Body image is a major concern amongst the majority, primarily the youth of the female population, ranging from as young as five years old to tertiary students, ’74.4% of the normal-weight women stated that they thought about their weight or appearance ‘all the time’ or ‘frequently’’ (Brown University, unknown).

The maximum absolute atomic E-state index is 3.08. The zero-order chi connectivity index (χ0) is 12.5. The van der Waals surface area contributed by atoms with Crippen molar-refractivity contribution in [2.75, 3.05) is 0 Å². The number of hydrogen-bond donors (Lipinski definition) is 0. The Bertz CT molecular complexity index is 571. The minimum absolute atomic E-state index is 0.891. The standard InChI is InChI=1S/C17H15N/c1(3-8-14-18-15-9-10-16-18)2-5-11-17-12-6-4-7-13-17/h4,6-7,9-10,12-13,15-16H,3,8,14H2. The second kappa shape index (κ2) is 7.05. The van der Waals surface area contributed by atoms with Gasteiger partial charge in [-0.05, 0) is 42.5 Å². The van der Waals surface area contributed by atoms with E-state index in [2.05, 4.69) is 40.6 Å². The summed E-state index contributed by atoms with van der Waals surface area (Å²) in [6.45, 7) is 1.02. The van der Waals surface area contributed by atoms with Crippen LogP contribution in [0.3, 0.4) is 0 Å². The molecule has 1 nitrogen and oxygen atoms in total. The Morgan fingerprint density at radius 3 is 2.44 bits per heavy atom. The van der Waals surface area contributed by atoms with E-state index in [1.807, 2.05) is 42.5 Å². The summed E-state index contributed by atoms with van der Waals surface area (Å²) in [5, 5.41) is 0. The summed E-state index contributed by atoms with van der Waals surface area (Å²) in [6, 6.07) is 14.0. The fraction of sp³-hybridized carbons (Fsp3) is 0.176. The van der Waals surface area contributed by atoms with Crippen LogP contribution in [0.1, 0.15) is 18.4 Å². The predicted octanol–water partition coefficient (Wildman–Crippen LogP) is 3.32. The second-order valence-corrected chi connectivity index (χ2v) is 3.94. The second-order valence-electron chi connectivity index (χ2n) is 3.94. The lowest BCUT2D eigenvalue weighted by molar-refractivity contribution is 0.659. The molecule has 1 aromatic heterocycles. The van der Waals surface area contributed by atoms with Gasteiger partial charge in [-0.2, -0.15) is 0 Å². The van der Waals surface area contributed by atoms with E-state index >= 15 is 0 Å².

Weight discrimination “generally refers to negative weight-related attitudes toward an overweight or obese individual” (Puhl 1). Obesity numbers started to skyrocket in the 1990s and weight discrimination started to become a problem about five years later. Obese individuals are susceptible to weight discrimination at health care facilities, school, work, and even in personal relationships. Studies have found that the chances of experiencing weight discrimination increase the more an individual weighs. “In our study, 10 percent of overweight women reported weight discrimination, 20 percent of obese women reported weight discrimination and 45 percent of very obese women reported weight discrimination. men were lower, with 3 percent of overweight, 6 percent of obese and 28 percent of very obese men reporting weight discrimination. This finding also tells us that women begin experiencing weight discrimination at lower levels of body weight than men” (Puhl 2). For women weight discrimination is more common than race discrimination.